"Twenty years is about a generation in terms of work life," she says. "Around that time, old habits come back; new problems emerge and there's new technology that needs to be integrated."
To take just one example, when Clinton and Gore launched the NPR in 1993, the Internet was in its infancy. Federal agencies were more concerned with building new websites than with shutting old ones down.
Kamarck has unreserved praise for a slate of information technology reform projects launched by Obama's former chief information officer, Vivek Kundra. Those reforms predate the administration's official waste cutting campaign by more than six months. Chief among them was a plan to save about $5 billion annually by shifting federal data storage to more nimble, Internet-based cloud computing-a technology that hardly existed until well into the Bush administration.
Kundra's plan also included a host of management reforms to respond to the increasingly rapid pace of IT development since the 1990s.
While she hopes Obama's other reform initiatives eventually will bear fruit, Kamarck says paradigm-shifting changes are unlikely. That's partially because the administration chose to run its initiative out of the vice president's office and the Office of Management and Budget rather than through an ad hoc organization like the NPR. That, she argues, will make it difficult to develop reforms that fit individual agencies and to combat inertia as new approaches are implemented.
At its height, the NPR had about 400 staffers borrowed from throughout the federal workforce, making it bigger than OMB. And unlike OMB, it had no day-to-day responsibilities other than implementing reform efforts.
In addition, Obama suffers from time and budget constraints that didn't exist during the Clinton administration. Not only is his attention being drawn away from government efficiency initiatives by two wars, numerous smaller conflicts, global debt crises and high unemployment rates, but he's also committed to much deeper spending cuts than management reforms ever could account for.
Nevertheless, one potential saving grace for the Campaign to Cut Waste is that efficiency initiatives often gain bipartisan support. Many of the NPR recommendations that weren't implemented by the end of the Clinton administration were quietly carried out under President Bush, Kamarck notes. Today, House Oversight Committee Chairman Darrell Issa, R-Calif.-a potent critic of the Obama administration in most areas-is a strong supporter of the proposed Government Accountability and Transparency Board. He has sponsored a bipartisan bill that would give a similar board the force of legislation.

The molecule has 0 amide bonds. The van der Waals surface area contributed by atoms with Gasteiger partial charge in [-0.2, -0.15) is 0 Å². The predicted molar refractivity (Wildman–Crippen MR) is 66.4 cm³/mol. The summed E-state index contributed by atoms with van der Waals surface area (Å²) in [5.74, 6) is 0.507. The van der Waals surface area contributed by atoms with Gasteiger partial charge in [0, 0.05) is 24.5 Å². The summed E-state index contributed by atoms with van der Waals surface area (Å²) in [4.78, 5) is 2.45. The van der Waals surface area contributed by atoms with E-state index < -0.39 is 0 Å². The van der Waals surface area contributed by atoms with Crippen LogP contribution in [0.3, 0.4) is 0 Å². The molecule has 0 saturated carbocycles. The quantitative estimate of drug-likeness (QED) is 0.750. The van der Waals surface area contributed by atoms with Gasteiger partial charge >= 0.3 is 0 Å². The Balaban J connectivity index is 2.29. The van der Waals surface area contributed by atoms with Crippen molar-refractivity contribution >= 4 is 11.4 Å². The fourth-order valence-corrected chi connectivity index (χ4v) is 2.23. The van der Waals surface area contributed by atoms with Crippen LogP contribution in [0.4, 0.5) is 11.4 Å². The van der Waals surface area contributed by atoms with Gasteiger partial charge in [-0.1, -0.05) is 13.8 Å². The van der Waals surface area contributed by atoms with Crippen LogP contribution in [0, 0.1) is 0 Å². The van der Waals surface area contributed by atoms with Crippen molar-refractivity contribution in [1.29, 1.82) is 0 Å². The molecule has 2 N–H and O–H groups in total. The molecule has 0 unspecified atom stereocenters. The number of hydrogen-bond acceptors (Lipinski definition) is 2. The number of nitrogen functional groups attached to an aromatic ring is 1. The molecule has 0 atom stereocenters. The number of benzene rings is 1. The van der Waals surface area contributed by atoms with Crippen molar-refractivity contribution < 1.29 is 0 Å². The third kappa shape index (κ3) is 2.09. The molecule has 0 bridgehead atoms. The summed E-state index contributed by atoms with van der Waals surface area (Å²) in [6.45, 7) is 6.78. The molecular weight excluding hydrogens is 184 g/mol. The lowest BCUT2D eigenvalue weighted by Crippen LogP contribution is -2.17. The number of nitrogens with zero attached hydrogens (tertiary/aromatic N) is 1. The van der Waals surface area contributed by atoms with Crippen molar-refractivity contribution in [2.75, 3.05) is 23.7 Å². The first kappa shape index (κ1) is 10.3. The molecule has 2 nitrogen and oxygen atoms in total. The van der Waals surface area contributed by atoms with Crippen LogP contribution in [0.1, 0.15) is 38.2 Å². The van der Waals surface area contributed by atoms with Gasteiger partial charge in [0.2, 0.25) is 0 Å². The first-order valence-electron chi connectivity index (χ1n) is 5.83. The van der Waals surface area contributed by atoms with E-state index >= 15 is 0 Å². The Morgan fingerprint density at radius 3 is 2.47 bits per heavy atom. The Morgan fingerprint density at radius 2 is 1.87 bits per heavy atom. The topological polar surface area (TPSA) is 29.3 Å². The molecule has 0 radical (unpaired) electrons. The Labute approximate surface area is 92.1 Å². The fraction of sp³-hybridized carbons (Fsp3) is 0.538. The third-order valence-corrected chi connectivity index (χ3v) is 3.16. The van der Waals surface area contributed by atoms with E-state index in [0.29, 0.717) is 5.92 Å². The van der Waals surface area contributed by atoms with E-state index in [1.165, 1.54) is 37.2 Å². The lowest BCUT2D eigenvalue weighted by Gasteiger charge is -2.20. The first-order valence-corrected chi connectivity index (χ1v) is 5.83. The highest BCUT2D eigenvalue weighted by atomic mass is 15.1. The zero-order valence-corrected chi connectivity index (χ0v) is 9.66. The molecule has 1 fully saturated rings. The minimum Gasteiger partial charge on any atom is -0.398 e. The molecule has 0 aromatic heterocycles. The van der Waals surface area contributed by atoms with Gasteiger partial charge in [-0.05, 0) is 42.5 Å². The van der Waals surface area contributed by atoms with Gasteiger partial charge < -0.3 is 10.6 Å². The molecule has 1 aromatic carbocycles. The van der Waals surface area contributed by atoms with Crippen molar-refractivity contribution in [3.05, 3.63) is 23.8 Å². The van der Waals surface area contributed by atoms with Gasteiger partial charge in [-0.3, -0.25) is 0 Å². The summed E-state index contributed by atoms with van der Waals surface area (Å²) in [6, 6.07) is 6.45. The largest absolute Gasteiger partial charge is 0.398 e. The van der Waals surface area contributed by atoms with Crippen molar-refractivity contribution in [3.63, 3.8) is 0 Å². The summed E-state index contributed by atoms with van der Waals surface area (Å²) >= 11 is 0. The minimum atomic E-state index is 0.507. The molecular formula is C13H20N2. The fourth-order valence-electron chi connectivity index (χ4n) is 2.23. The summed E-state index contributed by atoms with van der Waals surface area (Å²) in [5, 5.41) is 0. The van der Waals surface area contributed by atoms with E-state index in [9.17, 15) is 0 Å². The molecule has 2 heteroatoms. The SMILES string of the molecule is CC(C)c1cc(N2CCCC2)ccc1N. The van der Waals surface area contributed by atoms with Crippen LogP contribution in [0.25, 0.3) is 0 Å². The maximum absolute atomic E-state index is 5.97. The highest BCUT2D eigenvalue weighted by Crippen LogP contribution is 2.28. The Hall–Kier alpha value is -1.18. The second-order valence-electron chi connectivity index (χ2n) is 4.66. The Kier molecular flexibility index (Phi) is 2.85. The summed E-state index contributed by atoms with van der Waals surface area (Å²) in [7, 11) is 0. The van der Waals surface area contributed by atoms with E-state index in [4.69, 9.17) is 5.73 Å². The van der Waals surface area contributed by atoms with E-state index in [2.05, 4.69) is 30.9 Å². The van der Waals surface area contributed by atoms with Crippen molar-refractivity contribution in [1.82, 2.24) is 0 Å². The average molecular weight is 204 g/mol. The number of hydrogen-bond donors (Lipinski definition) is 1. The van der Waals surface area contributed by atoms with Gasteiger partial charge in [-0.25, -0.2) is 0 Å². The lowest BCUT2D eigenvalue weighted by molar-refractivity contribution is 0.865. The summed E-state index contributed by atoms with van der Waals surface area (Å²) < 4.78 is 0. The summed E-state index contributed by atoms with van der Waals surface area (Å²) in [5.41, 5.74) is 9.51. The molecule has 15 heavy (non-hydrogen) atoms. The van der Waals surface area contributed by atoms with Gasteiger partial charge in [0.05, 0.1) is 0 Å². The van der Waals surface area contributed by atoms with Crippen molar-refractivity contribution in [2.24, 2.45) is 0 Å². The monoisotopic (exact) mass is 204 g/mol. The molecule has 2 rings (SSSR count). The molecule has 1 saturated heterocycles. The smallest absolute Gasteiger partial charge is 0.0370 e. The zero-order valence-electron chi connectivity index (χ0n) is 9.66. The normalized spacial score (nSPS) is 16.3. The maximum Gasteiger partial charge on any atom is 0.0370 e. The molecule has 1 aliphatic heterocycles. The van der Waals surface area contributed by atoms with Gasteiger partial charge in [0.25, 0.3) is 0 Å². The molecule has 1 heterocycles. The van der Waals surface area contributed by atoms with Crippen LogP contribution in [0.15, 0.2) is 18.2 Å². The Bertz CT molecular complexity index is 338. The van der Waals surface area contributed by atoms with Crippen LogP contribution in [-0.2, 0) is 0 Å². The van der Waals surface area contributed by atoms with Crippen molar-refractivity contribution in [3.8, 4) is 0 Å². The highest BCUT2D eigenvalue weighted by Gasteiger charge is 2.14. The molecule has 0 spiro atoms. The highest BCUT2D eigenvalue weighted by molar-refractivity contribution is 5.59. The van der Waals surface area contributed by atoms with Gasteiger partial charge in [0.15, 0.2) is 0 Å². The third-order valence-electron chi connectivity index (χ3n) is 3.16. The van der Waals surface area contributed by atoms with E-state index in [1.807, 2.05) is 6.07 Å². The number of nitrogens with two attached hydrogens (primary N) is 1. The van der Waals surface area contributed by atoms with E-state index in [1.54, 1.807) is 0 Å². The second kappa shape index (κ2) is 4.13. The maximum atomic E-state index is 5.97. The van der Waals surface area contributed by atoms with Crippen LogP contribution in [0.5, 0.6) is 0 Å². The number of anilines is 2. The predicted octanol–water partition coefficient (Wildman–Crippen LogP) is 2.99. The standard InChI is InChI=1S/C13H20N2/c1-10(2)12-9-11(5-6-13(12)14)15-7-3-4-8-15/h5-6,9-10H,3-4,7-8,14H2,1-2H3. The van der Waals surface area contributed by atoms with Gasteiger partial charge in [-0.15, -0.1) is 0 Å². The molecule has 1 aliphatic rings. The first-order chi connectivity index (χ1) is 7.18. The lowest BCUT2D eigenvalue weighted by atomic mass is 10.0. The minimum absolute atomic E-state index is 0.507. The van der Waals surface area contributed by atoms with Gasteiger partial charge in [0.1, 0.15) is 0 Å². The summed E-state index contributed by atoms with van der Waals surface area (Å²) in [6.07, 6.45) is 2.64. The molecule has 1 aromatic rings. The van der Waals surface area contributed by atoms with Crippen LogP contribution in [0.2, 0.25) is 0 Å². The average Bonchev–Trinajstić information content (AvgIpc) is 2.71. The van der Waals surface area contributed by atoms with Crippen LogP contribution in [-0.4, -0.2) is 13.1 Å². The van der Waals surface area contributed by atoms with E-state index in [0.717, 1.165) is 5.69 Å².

Ironically, it's precisely because savings from government waste and in- efficiency aren't big enough to plug the budget deficit that government performance questions are so important, Kettl says. For one thing, when useful programs are cut or scaled back, what remains must work as efficiently as possible to pick up the slack, he says. But performance questions also are intimately tied to larger questions about what is necessary in government and what isn't.
"We pretty much ran out of all the easy waste, fraud and abuse a long time ago," Kettl says. "Now we're getting to the stuff that involves fundamental political judgments like whether or not the [Environmental Protection Agency] is killing jobs and whether or not to slash disaster funds. I think performance is and has to be a broader conversation about what government is and how well it works and whether we want to pay for it."
Phoning It In
Sometimes, the slow progress in overhauling government operations is visible in the technology in use in the executive branch.
"I still remember staring at the telephone," Elaine Kamarck, director of the Clinton-era National Performance Review, writes in her book The End of Government . . . As We Know It (Lynne Rienner Publishers, 2007). "It was one of those big cream-colored, boxy things with three plastic buttons, one for each line, and a big, red plastic 'hold' button. No voicemail, no speaker phone, no conference calling, no automatic redial. I had not seen a phone like that in years."
Sixteen years later, Obama's first chief information officer, Vivek Kundra, experienced a similar feeling. "If the Obama campaign represented a sleek iPhone, the White House was much more like the rotary phone," he said in a recent interview with Fortune magazine. "The president had to fight tooth and nail just to get a BlackBerry. For my staff, mobile devices were assigned based on the square footage of your office and how many years you were in government. I felt like I'd gone back decades."